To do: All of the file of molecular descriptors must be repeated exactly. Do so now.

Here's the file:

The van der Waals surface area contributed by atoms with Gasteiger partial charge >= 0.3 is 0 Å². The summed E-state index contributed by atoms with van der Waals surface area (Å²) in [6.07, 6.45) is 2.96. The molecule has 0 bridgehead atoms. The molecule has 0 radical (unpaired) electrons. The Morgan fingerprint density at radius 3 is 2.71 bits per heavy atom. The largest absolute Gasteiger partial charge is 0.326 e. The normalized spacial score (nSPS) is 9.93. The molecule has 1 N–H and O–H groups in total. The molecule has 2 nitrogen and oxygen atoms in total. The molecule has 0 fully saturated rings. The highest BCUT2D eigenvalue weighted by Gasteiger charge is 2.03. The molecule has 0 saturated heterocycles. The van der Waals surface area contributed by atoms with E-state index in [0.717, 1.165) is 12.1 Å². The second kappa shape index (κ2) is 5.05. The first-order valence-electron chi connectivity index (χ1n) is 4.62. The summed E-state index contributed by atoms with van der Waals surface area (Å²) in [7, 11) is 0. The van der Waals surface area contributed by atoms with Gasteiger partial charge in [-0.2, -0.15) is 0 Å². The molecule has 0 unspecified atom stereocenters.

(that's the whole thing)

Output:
The van der Waals surface area contributed by atoms with Gasteiger partial charge >= 0.3 is 0 Å². The summed E-state index contributed by atoms with van der Waals surface area (Å²) in [6.07, 6.45) is 2.96. The molecule has 0 bridgehead atoms. The molecule has 0 radical (unpaired) electrons. The Morgan fingerprint density at radius 3 is 2.71 bits per heavy atom. The largest absolute Gasteiger partial charge is 0.326 e. The normalized spacial score (nSPS) is 9.93. The molecule has 1 N–H and O–H groups in total. The molecule has 2 nitrogen and oxygen atoms in total. The molecule has 0 fully saturated rings. The highest BCUT2D eigenvalue weighted by Gasteiger charge is 2.03. The molecule has 0 saturated heterocycles. The van der Waals surface area contributed by atoms with E-state index in [0.717, 1.165) is 12.1 Å². The second kappa shape index (κ2) is 5.05. The first-order valence-electron chi connectivity index (χ1n) is 4.62. The summed E-state index contributed by atoms with van der Waals surface area (Å²) in [7, 11) is 0. The van der Waals surface area contributed by atoms with Gasteiger partial charge in [-0.2, -0.15) is 0 Å². The molecule has 0 unspecified atom stereocenters.